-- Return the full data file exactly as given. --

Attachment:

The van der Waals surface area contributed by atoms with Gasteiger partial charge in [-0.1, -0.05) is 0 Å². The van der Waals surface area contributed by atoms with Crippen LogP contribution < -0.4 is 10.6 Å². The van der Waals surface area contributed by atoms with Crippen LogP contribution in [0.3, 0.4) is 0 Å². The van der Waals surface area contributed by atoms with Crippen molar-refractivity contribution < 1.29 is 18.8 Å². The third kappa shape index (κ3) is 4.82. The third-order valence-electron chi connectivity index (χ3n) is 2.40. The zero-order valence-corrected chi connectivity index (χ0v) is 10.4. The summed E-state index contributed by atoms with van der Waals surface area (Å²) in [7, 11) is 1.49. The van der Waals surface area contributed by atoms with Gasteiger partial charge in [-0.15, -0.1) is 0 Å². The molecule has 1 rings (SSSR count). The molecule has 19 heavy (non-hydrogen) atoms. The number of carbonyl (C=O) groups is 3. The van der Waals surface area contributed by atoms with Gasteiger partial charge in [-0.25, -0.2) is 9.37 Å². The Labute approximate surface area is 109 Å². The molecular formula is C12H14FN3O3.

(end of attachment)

The van der Waals surface area contributed by atoms with Gasteiger partial charge in [-0.1, -0.05) is 0 Å². The van der Waals surface area contributed by atoms with Crippen LogP contribution < -0.4 is 10.6 Å². The van der Waals surface area contributed by atoms with Crippen LogP contribution in [0.3, 0.4) is 0 Å². The van der Waals surface area contributed by atoms with Crippen molar-refractivity contribution < 1.29 is 18.8 Å². The third kappa shape index (κ3) is 4.82. The third-order valence-electron chi connectivity index (χ3n) is 2.40. The zero-order valence-corrected chi connectivity index (χ0v) is 10.4. The summed E-state index contributed by atoms with van der Waals surface area (Å²) in [7, 11) is 1.49. The van der Waals surface area contributed by atoms with Gasteiger partial charge in [-0.15, -0.1) is 0 Å². The molecule has 1 rings (SSSR count). The molecule has 19 heavy (non-hydrogen) atoms. The number of carbonyl (C=O) groups is 3. The van der Waals surface area contributed by atoms with Gasteiger partial charge in [-0.25, -0.2) is 9.37 Å². The Labute approximate surface area is 109 Å². The molecular formula is C12H14FN3O3.